Why go Organic?

I am going to begin this post by saying I am not here to preach - I am as guilty as anybody else for buying my clothes from anywhere and everywhere, mostly wherever I can get the best bargains. I recently learnt how beneficial buying organic cotton, clothing and food can be to so many people and our planet. I would like to share with you what I have learnt and also a little bit about the company I source my fabric from. When related to farming or food, the term 'organic' simply means the production has not involved any kind of pesticide, fertiliser or chemical. I used to mock my Mum for being snobby about wanting to buy organic fruit and veg, claiming it was absolutely no different to the normal stuff and just cost more. My young, naive self didn't realise that although the cost is slightly higher, it reflects a product that has been produced in a far healthier manner - both for us, the environment and those who are farming it.

I'd always been aware that pesticides and fertilisers are harmful to the planet and that there can still be traces left in a product when it reaches the consumer. However I had absolutely no idea until very recently just how destructive they can be to the farmers. After a bit of research I discovered that since July this year, at least 50 farmers have died from the effects the chemicals had on their bodies and an additional 800 have been admitted to hospital. That is in just 3 months. I couldn't quite believe it, so continued to scour the web and the same figures came up over and over again.

As I said at the start, I'm really not here to preach, but I don't think people are aware of the true extent of non-organic farming. I've always shopped on the high street and am guilty of buying from shops that not only use non-organic fabrics but most probably aren't fair-trade and pay their workers below the minimum. I am now on a mission to try and become more aware and help others to understand the problem by creating a company with strong ethical and ecological views. This begins with sourcing organic fabric, and I would like to tell you a little bit about where it comes from...

The company was started by a couple that had been selling fabrics for years, and gradually became more aware of how harmful it is for farming communities to use chemicals on an everyday basis. Their two mills are in India and Turkey, and their bamboo comes from China. All three sites are certified by a body called GOTS (Global Organic Textile Standard) which is the leading textile processing standard world-wide and follows both social and ecological criteria. (I'm going to interrupt myself here by stating that although I'm going against my own beliefs by shipping fabric across the globe, I have such strong admiration for this company and believe the good they are doing for the communities currently outweighs that.)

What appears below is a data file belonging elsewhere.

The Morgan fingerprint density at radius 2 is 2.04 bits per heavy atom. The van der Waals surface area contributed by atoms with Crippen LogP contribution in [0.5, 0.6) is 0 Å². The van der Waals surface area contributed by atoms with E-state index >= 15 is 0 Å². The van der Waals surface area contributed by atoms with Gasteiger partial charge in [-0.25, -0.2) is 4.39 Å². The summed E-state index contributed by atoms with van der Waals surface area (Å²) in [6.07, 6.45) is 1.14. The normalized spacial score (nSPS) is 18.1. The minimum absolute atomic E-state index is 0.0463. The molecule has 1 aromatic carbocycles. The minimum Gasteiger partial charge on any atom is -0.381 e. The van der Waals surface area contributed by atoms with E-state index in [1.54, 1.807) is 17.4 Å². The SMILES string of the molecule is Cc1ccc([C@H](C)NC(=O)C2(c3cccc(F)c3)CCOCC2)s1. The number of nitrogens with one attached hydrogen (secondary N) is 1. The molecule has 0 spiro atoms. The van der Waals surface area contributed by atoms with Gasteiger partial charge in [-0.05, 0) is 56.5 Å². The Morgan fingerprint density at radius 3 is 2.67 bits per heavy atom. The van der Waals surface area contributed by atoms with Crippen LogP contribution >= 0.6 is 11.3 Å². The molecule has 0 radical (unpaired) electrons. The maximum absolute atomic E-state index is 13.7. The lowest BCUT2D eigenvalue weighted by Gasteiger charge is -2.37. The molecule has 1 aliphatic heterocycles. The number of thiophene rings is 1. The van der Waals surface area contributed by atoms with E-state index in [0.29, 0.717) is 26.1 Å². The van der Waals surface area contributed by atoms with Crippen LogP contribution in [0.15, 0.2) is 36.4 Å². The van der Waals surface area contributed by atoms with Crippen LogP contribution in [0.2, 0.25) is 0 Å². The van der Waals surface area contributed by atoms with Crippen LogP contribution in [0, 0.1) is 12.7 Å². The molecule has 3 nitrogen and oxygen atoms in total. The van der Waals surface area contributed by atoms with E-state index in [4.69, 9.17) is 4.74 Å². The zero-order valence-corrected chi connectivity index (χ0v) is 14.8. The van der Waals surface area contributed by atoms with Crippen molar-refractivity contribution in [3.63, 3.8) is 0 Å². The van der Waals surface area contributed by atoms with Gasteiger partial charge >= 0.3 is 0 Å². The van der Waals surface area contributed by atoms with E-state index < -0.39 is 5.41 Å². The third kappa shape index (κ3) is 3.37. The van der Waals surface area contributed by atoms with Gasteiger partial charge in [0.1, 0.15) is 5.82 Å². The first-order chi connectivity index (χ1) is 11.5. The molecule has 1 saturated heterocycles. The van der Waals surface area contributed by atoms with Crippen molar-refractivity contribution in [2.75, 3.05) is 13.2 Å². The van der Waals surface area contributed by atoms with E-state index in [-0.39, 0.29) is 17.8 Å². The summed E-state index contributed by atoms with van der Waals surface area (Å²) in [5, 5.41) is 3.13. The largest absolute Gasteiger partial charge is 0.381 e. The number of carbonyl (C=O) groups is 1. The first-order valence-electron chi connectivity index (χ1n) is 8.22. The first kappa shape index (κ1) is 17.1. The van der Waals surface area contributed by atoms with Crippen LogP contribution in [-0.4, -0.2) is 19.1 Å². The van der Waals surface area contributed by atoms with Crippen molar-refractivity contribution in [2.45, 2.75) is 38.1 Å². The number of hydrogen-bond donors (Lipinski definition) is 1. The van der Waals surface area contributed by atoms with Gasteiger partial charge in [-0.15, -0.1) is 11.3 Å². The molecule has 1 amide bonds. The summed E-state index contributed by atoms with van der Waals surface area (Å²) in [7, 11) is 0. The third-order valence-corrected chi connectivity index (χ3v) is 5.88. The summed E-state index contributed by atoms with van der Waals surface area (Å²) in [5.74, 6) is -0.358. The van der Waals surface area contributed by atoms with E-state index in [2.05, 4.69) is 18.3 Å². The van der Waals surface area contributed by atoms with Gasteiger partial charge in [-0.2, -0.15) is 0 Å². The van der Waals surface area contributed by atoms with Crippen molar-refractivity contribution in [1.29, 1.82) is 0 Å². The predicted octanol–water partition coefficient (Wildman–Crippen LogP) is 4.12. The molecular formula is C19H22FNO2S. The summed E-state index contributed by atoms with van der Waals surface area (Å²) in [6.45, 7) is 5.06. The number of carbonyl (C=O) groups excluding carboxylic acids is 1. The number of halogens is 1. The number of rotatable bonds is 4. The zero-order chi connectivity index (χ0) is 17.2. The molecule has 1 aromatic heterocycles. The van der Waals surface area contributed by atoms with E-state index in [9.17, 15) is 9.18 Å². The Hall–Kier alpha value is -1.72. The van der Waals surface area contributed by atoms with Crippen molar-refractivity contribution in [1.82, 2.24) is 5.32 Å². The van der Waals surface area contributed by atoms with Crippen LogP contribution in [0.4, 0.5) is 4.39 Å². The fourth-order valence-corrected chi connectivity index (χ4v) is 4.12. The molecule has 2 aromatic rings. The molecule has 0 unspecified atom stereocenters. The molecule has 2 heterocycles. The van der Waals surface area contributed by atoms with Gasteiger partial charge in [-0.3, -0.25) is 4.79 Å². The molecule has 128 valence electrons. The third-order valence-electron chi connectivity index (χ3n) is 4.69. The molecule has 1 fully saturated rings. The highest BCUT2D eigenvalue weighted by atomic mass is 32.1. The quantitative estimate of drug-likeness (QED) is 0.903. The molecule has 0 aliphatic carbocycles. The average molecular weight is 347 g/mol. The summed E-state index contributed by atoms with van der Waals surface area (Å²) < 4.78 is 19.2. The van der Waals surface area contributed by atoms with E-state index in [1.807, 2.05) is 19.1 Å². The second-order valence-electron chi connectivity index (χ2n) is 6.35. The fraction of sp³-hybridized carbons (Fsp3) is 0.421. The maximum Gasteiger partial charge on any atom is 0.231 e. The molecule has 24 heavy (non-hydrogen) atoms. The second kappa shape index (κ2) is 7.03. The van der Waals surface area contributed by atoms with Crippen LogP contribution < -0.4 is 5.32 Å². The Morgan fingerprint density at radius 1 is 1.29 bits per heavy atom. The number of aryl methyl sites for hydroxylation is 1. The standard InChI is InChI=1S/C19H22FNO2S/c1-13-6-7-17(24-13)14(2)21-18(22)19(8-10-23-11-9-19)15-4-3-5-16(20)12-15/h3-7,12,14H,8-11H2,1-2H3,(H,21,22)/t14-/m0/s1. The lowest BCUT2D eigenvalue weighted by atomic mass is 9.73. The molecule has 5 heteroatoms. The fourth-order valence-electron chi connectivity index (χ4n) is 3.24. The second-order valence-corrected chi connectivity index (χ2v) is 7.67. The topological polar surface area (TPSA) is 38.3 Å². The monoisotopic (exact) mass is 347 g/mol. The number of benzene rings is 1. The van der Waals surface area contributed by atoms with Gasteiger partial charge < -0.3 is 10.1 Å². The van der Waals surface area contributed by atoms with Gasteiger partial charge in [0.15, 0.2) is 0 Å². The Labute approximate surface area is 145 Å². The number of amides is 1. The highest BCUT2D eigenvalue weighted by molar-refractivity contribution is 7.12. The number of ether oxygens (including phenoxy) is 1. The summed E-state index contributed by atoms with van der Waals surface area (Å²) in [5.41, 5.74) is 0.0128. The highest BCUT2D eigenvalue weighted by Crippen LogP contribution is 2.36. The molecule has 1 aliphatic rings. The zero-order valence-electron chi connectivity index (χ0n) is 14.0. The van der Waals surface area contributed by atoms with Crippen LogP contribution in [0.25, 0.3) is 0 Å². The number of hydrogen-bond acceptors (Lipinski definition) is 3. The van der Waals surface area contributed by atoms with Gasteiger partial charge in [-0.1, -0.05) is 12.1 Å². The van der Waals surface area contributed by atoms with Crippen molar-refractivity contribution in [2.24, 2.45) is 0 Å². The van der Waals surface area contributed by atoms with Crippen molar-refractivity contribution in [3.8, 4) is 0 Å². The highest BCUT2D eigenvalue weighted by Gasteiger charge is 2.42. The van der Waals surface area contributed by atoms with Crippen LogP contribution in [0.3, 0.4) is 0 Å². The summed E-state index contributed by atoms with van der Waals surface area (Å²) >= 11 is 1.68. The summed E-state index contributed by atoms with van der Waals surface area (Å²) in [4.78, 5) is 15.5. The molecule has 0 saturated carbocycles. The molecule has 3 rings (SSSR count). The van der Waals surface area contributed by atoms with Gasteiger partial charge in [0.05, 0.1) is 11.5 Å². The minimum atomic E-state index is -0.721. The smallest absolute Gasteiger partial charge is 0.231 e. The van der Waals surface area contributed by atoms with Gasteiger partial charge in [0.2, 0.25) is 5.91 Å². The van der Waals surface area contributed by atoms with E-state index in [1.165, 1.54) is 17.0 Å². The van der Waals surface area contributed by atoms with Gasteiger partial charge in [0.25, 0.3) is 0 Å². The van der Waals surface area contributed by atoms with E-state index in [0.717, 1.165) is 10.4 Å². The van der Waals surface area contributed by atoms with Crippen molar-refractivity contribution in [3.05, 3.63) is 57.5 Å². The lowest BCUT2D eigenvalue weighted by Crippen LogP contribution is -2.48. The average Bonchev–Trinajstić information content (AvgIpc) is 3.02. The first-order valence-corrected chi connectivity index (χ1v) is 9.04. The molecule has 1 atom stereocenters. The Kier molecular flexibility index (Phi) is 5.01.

The farmers that produce the organic cotton each own enough land to enforce crop rotation to regularly cut the cycle of pests. By farming organic, the crops may be smaller but there are no major outgoings for fertilisers and pesticides, which in turn isn't supporting mass chemical companies and means the farmers are receiving a higher profit for their goods. Above everything else, they are also living much healthier and happier lives. Along with setting up a charity to support weavers employed by the company, 10% of all profits are given out to staff and to support local initiatives. They also offer interest free loans to local businesses. Their ethos is that they run the company for fun and to provide a more satisfying and personal way of trading.

I hope this has given you a small insight into why it's so important to be more aware of what you're buying and where it's come from. I'm not here to say that I'm going to throw away everything I own that isn't organic, or that I'll be checking every single label before I buy, or that I'm going to become some kind of preaching eco warrior - because I'm not. But I am going to start by making small changes and making more of an effort to source organic products and support fair-trade companies where possible. I really hope I can inspire some (if not all!!!) of you to do the same, beginning with shopping at Lovesay and Mo....!